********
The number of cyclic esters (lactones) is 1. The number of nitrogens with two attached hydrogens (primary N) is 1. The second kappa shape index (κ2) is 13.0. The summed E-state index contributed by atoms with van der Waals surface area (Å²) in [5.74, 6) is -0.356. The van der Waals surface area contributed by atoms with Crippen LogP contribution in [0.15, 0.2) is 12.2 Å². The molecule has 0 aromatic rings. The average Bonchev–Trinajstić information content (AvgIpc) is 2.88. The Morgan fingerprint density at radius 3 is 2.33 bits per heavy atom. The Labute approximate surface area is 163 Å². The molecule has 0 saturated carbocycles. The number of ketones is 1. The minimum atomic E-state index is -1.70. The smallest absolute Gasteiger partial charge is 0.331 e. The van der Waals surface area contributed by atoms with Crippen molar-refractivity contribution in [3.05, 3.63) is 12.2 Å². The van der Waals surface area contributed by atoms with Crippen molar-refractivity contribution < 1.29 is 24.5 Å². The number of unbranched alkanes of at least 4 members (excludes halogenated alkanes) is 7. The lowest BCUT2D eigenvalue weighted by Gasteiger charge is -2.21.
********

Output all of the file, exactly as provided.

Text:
The number of cyclic esters (lactones) is 1. The number of nitrogens with two attached hydrogens (primary N) is 1. The second kappa shape index (κ2) is 13.0. The summed E-state index contributed by atoms with van der Waals surface area (Å²) in [5.74, 6) is -0.356. The van der Waals surface area contributed by atoms with Crippen LogP contribution in [0.15, 0.2) is 12.2 Å². The molecule has 0 aromatic rings. The average Bonchev–Trinajstić information content (AvgIpc) is 2.88. The Morgan fingerprint density at radius 3 is 2.33 bits per heavy atom. The Labute approximate surface area is 163 Å². The molecule has 0 saturated carbocycles. The number of ketones is 1. The minimum atomic E-state index is -1.70. The smallest absolute Gasteiger partial charge is 0.331 e. The van der Waals surface area contributed by atoms with Crippen molar-refractivity contribution in [3.05, 3.63) is 12.2 Å². The van der Waals surface area contributed by atoms with Crippen molar-refractivity contribution < 1.29 is 24.5 Å². The number of unbranched alkanes of at least 4 members (excludes halogenated alkanes) is 7. The lowest BCUT2D eigenvalue weighted by Gasteiger charge is -2.21.